First of all one has to say congratulations to Pat Baker. I think it is commendable she has worked so hard to save for her retirement. I wish more people would do so, rather than reply on the state. I have no criticism of Pat Baker’s drive to do well and be well off, indeed rich.

But this is a debate over whether our tax policy is fair, and I am amazed the Herald did not ask the logical question. Of the $10 million of housing that generates $700,000 a year in rent, how much income tax did you pay on that income last year?

It is quite possible that no income tax was paid, as interest on some of the 53 properties was greater than the $700,000 of rental income.

It really is a shame the Herald did not ask the question, because the article is somewhat pointless without it.

Hat Tip: Dim-Post

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13 hectares of more bureaucrats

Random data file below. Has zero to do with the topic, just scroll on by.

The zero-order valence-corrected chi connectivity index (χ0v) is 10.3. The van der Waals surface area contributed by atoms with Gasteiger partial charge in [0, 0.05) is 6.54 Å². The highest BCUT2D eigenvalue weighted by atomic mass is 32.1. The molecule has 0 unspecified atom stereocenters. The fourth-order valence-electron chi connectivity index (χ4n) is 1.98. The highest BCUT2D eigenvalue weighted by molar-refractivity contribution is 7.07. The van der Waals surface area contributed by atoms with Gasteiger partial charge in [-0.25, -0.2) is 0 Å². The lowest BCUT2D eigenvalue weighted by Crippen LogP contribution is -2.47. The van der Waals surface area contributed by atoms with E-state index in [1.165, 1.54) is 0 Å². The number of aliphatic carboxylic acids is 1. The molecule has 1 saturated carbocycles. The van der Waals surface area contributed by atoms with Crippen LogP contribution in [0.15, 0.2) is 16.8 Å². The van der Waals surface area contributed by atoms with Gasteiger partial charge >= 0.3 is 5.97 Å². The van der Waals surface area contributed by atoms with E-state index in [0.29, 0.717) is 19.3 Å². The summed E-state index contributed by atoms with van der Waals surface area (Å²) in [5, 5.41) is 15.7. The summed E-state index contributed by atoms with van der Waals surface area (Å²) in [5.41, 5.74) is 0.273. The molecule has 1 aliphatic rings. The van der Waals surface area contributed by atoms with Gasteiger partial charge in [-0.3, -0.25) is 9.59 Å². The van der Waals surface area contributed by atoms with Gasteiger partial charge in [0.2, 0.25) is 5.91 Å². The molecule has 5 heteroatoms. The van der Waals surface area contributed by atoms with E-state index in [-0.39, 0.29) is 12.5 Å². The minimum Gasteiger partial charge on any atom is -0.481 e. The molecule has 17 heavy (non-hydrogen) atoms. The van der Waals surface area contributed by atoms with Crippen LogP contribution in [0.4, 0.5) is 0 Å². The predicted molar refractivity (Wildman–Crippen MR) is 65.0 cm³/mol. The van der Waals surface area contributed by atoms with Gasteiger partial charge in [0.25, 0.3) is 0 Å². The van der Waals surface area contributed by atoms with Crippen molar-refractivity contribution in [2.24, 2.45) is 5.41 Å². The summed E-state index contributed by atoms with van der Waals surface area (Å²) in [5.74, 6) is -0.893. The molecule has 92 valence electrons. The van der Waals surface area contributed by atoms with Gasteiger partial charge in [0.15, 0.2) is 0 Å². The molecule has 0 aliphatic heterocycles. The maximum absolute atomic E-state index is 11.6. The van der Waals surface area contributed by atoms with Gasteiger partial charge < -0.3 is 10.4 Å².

October 1st, 2008 at 12:00 pm by David Farrar

Gerry Brownlee has put out a PR about the space taken up by the pulic service in Wellington. This has had a massive impact on office rentals for the private sector. People like Bob Jones have made scores or hundreds of millions of dollars under Labour in Wellington, because of the massive increase. Small and medium businesses have struggled due to the cost of office space.

In the past five years Labour has overseen an increase in the amount of extra floor space leased for bureaucrats in central Wellington equivalent to almost four Te Papas, says National’s State Services spokesman, Gerry Brownlee.